PDF _ R41273 - The Home Star Energy Retrofit Act of 2010: Operational and Market Considerations
29-Jul-2010; Paul Parfomak; 13 p.

Abstract: The Home Star Energy Retrofit program as proposed is intended to promote both greater residential energy-efficiency and increased employment in the home remodeling, energy services, and related manufacturing industries. Two very similar Home Star programs are detailed in legislation proposed in the House and Senate. The House of Representatives version, the Home Star Energy Retrofit Act of 2010 (H.R. 5019), was introduced on April 14, 2010, by Representative Peter Welch and 44 cosponsors. H.R. 5019 passed with amendments on May 7, 2010, and was referred to the Senate Finance Committee. The latest Senate proposal was included as Division C Title XXX of the Clean Energy Jobs and Oil Company Accountability Act of 2010 (S. 3663) introduced by Senator Harry Reid on July 28, 2010.

Home Star would employ a two-tiered structure for energy-efficiency rebates. Its Silver Star program tier would provide up to $3,000 per home in prescriptive rebates for straightforward home upgrades, including insulation; efficient heating, ventilation, and air conditioning units; new windows; and other measures. The Gold Star program tier would offer $3,000 rebates for more comprehensive energy retrofits achieving at least 20% energy savings, with rebates increasing up to $8,000 per home for retrofits achieving 45% energy savings. The Senate version would also offer up to $1,200 per home for comprehensive water efficiency retrofits. Quality assurance inspectors would visit 10% to 20% of participating homes to ensure measures are properly installed. H.R. 5019 authorizes $6 billion in funding for the program. S. 3663 authorizes $5 billion.

In both the House and Senate versions, the proposed Home Star program may present an opportunity for both energy-efficiency and employment in the United States. The program targets the residential sector, which numerous studies have shown to be among the largest sources of cost-effective energy-efficiency opportunity in the United States. It also targets a wide base of currently unemployed or under-employed residential contractors. Structurally, the Home Star program seeks speedy implementation by building upon prior experience with both federal and state energy-efficiency programs to provide operating models that might be replicated nationwide. Nonetheless, several operational aspects new to such a federal program, or not previously tried for a program of Home Star’s scale, may warrant further attention from Congress. These include the use of rebate aggregators, a two-tiered rebate structure, technical standards, and the general availability of rebates to all who may want them. Key market issues include the inclusion of a “Do-it-Yourself” rebate option, high expectations for program participation, and promoting the growth of a self-sustaining home weatherization industry. Given that it would be a new federal program, the level of homeowner participation implied by the rebate funding provisions in the Home Star proposal would far exceed that achieved by comparable programs in their initial years.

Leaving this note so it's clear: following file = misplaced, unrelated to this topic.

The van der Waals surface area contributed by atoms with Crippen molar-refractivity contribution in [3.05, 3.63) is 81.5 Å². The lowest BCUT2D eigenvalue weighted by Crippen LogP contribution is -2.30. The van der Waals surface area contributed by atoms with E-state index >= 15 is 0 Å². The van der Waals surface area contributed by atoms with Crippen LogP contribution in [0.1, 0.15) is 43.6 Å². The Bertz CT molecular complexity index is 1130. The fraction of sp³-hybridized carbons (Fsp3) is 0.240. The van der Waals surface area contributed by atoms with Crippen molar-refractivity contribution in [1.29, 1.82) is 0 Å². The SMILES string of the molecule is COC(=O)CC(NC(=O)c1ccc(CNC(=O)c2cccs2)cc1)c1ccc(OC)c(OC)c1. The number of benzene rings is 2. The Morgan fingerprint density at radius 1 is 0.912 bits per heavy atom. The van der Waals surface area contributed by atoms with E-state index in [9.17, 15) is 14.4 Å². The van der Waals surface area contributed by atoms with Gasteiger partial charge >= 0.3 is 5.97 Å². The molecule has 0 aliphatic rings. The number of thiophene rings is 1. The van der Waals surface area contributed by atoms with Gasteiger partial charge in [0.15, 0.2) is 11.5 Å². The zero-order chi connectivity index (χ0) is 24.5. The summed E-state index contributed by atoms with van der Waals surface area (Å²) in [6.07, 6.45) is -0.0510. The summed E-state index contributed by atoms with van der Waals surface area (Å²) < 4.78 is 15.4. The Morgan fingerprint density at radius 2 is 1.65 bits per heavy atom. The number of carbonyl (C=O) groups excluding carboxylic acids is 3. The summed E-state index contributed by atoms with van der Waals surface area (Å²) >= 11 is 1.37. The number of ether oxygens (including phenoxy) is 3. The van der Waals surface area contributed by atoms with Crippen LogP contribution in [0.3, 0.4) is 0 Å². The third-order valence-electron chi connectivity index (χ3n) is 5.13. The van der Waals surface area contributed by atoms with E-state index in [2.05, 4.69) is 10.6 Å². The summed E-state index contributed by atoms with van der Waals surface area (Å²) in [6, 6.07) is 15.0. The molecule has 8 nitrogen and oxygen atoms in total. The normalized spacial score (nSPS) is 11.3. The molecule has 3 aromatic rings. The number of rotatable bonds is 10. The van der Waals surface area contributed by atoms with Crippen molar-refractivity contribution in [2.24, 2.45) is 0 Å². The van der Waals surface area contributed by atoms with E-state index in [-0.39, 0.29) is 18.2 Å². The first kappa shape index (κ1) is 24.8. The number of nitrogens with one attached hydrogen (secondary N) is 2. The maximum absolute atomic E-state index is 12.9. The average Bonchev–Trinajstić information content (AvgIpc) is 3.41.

Taken together, Home Star’s key operational requirements may present greater challenges than some proponents suggest, and may present unanticipated obstacles to speedy and consistent program implementation across the country. As Congress examines details of the Home Star proposal, focusing on tradeoffs between rapid implementation, operational complexity, and energy-efficiency impacts may be important. Balancing the twin goals of short-term job creation and long-term investment in cost-effective energy savings could also be an ongoing challenge.

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Topics: Energy

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